The importance of this industry to the economy of cities large and small across this nation is evident. The mining industry encompasses more than jobs or miners out West; it's machinists, steel workers, tool makers, rubber workers, and assemblers from all parts of our country.
From preparation of the mining access roads through site preparation to mineral extraction and hauling, Cat products are meeting the needs of today's modem mining operations. And once mining production is completed, our equipment is essential to the successful reclamation and rehabilitation of the mine site. It is not uncommon for a hardrock open-pit mine to use more than 20 pieces of the type of Cat equipment I described today with a total value ranging upwards of $20 million.
Because of the importance of this industry to Caterpillar and the U.S. economy, we are concerned that recent decisions by several U.S. government agencies will jeopardize the future of hardrock mining in this country. For that reason, we support the efforts of Senator Craig and others to correct the recent millsite ruling by the Interior Department and remove the limitation of one five-acre millsite per mining claim.Caterpillar believes that mining activities and environmental protection are not mutually exclusive. We must be good and honest stewards of the land and its resources to assure that our economy and quality of life flourish. Caterpillar is proud of the products we make and what those products make happen...a more productive economy, a more competitive U.S. industrial base, higher- wage jobs, innovative consumer and capital goods and a stronger transportation infrastructure.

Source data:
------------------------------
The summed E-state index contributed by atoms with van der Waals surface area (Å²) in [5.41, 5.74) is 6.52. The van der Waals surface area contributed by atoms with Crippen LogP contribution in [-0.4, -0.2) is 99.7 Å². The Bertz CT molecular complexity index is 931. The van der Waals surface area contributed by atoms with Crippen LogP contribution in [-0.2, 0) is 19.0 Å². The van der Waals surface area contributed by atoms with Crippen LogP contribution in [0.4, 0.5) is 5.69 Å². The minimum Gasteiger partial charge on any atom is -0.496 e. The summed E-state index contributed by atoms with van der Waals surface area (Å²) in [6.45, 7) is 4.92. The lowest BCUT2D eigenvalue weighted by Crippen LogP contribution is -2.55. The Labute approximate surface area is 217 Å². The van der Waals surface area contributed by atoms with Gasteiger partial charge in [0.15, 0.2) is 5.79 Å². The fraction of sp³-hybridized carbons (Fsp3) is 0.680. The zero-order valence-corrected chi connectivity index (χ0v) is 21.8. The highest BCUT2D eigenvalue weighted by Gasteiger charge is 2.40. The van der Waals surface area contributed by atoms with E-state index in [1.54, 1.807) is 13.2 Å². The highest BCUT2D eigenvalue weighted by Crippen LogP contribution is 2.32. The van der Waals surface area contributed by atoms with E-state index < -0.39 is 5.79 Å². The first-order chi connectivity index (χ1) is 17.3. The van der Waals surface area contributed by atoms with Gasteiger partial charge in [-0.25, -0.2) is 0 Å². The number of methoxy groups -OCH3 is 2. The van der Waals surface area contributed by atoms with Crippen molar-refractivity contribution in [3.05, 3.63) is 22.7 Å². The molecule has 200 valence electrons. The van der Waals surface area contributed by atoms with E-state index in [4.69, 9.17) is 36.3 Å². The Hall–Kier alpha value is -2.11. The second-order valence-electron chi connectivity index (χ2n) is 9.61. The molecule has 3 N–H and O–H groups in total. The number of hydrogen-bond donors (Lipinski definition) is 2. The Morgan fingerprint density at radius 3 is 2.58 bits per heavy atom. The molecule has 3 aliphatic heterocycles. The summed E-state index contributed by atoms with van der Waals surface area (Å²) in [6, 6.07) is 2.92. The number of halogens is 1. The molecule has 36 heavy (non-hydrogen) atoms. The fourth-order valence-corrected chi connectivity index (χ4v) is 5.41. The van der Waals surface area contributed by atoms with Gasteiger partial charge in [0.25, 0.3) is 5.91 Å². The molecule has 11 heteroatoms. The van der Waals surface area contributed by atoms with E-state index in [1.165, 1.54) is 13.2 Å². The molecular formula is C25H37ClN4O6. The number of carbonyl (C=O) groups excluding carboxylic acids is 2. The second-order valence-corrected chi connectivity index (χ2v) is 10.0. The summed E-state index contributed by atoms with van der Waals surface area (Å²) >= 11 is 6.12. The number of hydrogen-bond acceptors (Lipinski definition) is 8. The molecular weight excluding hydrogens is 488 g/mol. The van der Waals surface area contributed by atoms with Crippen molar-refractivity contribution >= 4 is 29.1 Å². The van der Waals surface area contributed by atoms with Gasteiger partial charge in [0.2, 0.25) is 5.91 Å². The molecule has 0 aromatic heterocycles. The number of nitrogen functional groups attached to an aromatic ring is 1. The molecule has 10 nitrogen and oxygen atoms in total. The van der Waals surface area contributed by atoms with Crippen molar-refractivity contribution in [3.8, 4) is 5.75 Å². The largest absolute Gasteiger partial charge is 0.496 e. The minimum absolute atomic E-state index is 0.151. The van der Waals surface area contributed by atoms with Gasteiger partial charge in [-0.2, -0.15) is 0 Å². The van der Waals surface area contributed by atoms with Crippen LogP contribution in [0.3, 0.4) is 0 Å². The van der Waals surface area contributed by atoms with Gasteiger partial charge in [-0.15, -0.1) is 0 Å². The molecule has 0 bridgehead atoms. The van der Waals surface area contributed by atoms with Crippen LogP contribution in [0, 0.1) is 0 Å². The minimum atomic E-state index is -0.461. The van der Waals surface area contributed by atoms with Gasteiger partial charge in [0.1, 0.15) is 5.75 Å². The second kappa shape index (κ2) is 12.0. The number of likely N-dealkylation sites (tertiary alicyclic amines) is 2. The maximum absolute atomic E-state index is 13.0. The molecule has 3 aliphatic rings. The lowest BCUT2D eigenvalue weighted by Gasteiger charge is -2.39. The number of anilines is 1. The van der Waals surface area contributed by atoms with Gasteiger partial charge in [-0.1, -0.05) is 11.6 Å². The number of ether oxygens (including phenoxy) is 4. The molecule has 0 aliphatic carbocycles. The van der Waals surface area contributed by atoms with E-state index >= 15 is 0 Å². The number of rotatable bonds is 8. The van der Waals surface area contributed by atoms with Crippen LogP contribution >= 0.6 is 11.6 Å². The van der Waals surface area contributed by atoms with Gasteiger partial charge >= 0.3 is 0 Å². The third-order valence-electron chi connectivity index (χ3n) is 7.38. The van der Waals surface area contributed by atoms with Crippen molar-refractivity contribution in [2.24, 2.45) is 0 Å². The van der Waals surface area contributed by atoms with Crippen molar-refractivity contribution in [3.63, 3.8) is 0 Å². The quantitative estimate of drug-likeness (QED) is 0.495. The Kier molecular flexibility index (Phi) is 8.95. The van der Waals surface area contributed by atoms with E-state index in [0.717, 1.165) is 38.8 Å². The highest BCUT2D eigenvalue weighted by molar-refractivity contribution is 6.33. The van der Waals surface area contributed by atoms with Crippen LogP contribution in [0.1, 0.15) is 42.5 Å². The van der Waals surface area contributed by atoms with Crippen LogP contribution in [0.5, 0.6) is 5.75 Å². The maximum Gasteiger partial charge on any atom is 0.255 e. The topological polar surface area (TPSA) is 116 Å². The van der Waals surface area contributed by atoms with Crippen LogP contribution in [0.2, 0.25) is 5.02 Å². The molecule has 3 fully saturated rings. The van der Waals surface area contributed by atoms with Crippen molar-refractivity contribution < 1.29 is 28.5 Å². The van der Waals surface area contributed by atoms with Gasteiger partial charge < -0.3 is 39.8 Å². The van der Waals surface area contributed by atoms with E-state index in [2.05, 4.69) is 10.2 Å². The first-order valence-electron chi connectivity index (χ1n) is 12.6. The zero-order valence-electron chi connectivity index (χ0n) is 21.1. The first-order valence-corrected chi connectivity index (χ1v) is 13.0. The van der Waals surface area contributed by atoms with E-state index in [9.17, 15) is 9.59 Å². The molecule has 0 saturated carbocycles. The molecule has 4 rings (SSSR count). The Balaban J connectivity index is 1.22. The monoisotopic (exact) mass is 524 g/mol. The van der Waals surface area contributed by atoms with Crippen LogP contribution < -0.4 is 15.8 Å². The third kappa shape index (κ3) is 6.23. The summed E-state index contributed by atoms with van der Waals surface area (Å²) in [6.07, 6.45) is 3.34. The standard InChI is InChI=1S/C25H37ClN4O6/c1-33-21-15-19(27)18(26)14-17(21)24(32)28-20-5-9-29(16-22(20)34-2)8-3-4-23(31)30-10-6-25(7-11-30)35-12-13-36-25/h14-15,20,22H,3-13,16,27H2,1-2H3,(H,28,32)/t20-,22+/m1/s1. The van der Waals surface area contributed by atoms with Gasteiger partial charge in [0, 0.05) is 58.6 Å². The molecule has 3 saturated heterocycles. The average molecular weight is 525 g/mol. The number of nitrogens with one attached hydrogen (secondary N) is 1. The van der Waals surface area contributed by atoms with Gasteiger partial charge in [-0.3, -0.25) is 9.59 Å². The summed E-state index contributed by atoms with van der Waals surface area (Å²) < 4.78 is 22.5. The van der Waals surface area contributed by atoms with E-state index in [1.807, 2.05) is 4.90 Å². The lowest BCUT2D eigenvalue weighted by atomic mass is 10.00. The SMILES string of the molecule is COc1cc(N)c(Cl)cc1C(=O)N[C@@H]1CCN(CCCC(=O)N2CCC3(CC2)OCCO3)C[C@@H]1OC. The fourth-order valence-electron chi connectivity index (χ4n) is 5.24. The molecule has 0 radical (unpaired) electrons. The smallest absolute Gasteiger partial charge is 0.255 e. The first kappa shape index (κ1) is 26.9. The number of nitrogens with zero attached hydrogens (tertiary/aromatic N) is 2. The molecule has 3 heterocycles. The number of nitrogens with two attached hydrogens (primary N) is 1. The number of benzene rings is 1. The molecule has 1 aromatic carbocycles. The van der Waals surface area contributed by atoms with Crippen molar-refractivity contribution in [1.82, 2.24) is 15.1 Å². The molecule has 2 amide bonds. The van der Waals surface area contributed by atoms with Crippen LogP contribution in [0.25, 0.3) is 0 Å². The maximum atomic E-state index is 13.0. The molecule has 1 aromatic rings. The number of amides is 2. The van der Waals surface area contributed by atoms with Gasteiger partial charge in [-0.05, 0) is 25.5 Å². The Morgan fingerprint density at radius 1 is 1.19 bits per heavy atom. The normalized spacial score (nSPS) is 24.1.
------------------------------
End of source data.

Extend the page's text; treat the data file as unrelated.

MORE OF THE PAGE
The decline of the U.S. hardrock mining industry is bad news for all of us. As I indicated earlier, this is not just a western states' issue. The impact ripples through our economy and resonates in the small and medium midwestern cities that are the bedrock of our nation. A recent study conducted by the mining industry shows that mining, the economic activities associated with it, and the activities supported by it, typically cumulate directly and indirectly in the American economy as follows: $27 billion a year in revenue for local and state government,; $57 billion in federal revenue, $144 billion in personal income; $296 billion in mining-dependent business income and a total of $524 billion impact on the U.S. economy; and 5 million dependent jobs. Today, every American requires almost 47,000 pounds of mined material a year. If it can't be grown, it has to be mined.
Madam Chairman, we hope that you and your colleagues on the Subcommittee will carefully review the existing federal statutes that govern mining on federal lands and reach some agreement on the steps that must be taken to address the challenges facing this industry as we enter the next millennium.
Thank you again for this opportunity to testify in support of the hardrock mining industry. I welcome any questions that you and members of the Subcommittee might have.

LOAD-DATE: August 5, 1999